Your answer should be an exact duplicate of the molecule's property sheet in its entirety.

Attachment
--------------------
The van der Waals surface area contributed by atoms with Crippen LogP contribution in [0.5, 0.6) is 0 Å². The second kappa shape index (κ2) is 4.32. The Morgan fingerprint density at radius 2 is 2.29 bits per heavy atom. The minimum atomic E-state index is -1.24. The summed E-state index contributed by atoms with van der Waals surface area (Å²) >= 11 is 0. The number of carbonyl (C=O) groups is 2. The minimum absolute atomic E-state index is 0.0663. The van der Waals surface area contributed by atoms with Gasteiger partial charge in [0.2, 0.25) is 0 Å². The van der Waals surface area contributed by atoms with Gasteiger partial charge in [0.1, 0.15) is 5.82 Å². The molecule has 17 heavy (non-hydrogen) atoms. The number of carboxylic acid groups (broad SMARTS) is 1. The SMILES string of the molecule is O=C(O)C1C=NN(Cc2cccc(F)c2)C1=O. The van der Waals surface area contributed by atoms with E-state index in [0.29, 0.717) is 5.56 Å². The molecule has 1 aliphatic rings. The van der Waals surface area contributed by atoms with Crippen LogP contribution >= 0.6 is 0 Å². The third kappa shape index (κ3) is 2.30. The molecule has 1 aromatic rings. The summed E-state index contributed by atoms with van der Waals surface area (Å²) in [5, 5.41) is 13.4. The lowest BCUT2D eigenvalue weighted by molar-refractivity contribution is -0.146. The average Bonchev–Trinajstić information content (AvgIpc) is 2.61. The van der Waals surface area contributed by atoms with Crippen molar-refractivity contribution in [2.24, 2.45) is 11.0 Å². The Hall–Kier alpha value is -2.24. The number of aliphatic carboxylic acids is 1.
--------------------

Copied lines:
The van der Waals surface area contributed by atoms with Crippen LogP contribution in [0.5, 0.6) is 0 Å². The second kappa shape index (κ2) is 4.32. The Morgan fingerprint density at radius 2 is 2.29 bits per heavy atom. The minimum atomic E-state index is -1.24. The summed E-state index contributed by atoms with van der Waals surface area (Å²) >= 11 is 0. The number of carbonyl (C=O) groups is 2. The minimum absolute atomic E-state index is 0.0663. The van der Waals surface area contributed by atoms with Gasteiger partial charge in [0.2, 0.25) is 0 Å². The van der Waals surface area contributed by atoms with Gasteiger partial charge in [0.1, 0.15) is 5.82 Å². The molecule has 17 heavy (non-hydrogen) atoms. The number of carboxylic acid groups (broad SMARTS) is 1. The SMILES string of the molecule is O=C(O)C1C=NN(Cc2cccc(F)c2)C1=O. The van der Waals surface area contributed by atoms with E-state index in [0.29, 0.717) is 5.56 Å². The molecule has 1 aliphatic rings. The van der Waals surface area contributed by atoms with Crippen LogP contribution >= 0.6 is 0 Å². The third kappa shape index (κ3) is 2.30. The molecule has 1 aromatic rings. The summed E-state index contributed by atoms with van der Waals surface area (Å²) in [5, 5.41) is 13.4. The lowest BCUT2D eigenvalue weighted by molar-refractivity contribution is -0.146. The average Bonchev–Trinajstić information content (AvgIpc) is 2.61. The van der Waals surface area contributed by atoms with Crippen molar-refractivity contribution in [2.24, 2.45) is 11.0 Å². The Hall–Kier alpha value is -2.24. The number of aliphatic carboxylic acids is 1.